National Geographic : 1940 Jul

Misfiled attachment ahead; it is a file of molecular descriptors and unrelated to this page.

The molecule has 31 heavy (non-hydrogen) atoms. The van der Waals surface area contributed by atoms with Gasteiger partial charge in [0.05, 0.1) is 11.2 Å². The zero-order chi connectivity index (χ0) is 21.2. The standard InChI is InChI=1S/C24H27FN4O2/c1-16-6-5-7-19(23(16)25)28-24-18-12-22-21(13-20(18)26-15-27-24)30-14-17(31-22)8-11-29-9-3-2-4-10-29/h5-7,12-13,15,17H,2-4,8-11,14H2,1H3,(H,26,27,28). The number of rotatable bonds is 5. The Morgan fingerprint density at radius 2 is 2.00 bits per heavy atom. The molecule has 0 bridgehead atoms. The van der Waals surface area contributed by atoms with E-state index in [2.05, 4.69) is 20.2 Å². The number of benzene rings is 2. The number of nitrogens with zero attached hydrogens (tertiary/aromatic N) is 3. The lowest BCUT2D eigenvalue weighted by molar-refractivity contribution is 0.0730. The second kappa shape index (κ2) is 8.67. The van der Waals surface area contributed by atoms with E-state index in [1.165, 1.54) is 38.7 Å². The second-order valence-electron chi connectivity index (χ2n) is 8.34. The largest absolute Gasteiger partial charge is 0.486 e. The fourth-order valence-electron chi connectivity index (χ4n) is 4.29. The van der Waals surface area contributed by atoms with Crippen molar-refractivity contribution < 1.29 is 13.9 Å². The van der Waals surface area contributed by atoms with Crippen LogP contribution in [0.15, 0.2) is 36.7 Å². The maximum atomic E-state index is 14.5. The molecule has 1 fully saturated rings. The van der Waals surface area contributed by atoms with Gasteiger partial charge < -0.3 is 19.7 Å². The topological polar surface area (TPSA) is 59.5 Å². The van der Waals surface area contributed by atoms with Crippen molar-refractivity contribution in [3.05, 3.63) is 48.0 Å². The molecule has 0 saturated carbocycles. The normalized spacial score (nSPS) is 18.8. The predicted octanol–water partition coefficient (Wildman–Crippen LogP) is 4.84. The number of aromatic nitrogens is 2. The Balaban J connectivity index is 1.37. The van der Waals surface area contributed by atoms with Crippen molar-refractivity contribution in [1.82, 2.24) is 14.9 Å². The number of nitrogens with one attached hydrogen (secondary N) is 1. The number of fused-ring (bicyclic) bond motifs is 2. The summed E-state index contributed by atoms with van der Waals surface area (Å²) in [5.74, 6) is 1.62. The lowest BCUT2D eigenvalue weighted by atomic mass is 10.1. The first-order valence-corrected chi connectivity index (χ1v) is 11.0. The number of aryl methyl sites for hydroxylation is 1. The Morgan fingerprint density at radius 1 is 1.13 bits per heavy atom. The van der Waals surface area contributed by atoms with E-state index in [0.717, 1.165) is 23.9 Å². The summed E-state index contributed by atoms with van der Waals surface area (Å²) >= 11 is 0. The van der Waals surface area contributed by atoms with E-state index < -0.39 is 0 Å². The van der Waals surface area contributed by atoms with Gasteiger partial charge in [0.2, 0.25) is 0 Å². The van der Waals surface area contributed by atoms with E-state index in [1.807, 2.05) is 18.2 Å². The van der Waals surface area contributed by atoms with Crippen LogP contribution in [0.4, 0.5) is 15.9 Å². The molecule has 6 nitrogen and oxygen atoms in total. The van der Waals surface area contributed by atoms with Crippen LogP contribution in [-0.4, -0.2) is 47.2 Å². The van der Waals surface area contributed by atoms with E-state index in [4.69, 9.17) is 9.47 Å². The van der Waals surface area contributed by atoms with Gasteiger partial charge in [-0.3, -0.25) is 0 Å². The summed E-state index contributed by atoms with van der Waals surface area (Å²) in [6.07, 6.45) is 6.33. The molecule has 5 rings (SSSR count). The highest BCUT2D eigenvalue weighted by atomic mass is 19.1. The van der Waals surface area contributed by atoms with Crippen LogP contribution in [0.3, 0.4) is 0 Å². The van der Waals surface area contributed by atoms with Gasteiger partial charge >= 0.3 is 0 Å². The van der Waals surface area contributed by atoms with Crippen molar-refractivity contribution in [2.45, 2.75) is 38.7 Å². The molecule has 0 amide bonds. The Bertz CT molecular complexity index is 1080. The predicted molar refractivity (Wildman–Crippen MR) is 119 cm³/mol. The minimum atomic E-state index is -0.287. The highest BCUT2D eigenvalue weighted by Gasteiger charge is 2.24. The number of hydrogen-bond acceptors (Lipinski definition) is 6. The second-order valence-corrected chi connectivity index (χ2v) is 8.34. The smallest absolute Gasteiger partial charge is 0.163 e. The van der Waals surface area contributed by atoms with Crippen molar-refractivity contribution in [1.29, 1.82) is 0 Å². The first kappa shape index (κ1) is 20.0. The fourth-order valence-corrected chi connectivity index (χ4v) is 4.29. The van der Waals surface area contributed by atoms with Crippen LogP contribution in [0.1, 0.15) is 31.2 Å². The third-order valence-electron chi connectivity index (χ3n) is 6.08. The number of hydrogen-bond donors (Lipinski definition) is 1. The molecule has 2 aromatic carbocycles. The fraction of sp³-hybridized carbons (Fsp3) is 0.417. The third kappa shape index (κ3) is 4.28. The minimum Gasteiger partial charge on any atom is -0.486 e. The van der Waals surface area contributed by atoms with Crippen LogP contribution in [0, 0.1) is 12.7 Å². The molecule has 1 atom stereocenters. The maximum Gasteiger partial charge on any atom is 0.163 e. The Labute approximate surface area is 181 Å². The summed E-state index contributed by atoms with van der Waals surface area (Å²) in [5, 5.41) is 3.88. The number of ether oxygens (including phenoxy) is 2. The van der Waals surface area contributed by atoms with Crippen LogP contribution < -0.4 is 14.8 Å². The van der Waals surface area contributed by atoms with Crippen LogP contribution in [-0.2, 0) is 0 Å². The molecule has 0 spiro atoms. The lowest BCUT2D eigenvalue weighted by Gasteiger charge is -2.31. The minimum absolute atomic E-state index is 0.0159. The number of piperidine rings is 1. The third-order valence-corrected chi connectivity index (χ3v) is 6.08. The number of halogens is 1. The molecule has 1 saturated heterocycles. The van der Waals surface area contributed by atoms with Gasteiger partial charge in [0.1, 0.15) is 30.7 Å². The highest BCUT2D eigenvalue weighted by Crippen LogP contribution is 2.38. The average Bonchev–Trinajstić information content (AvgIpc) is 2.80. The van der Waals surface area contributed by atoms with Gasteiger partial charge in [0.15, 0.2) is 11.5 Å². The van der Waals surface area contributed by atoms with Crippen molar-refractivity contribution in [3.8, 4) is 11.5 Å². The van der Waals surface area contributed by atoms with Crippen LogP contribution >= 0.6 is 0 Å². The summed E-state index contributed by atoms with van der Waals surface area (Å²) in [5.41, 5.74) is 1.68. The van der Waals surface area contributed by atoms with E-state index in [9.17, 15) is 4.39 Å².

Old Masters in a New National Gallery white at the top. This slight gradation of color gives a restful appear ance, and after a rain the walls take on a deeper shade of rose pink which is extremely beautiful. More than 800 car loads of Tennessee marble go into the ex terior wall, and this wall, 90 feet high, if placed in a straight line, would be half a mile long. 51/2 Acres of Exhibits The Gallery has a length of 785 feet longer than the United States Capitol. There will be half a million square feet of floor space, of which some 5/2 acres will be used for exhibition purposes -a larger area than that of any other mu seum in the country devoted exclusively to paintings and sculp ture. The main floor has an imposing rotunda, a hundred feet in diam eter, beneath a dome Portrait supported by 24 Ionic Bartolomeo Veneto columns of dark-green Venetian and Half-Crec marble. In its center Italian family of his d a marble fountain will when Bellini, Giorgione, play, surmounted by the famous bronze statue of Mercury made by Giovanni da Bologna about 1560 at Florence (page 2). This work, which came from a Roman collection, shows a graceful youth, one foot resting on a figurative gust of wind issu ing from the mouth of Aeolus, so skillfully poised and balanced that he scarcely seems to be in contact with the base. There will be about 100 separate gallery rooms on the main floor, although some of them will remain unfinished at this time, thus af fording ample provision for future expansion of the Gallery. The collections will be ar ranged according to schools, and the rooms decorated in keeping therewith. Some of the walls of the Early Italian rooms will be of travertine stone and some of plaster, of a Gentleman of the Renaissance (c. 1480-1555), who signed himself, "Bartolomeo, Half monese," painted this picture of a member of a cultured ay. Veneto was active during the golden age of Venice, ,Titian, and Tintoretto were painting (Kress Collection). and the later Italian paintings will be hung against textiles. Rooms for the Dutch and Flemish paintings will be paneled in oak, whereas the later English, French, and American Schools will have walls of painted wood paneling or will be covered with textiles. Restrained architecture for the interior has been stressed; the build ing itself must not outshine the collections housed therein. Fountains Recall a Royal Whim In two large garden courts on the main floor, one in each of the two principal wings, surrounded by large limestone columns, shrubs and flowering plants will grow near playing fountains.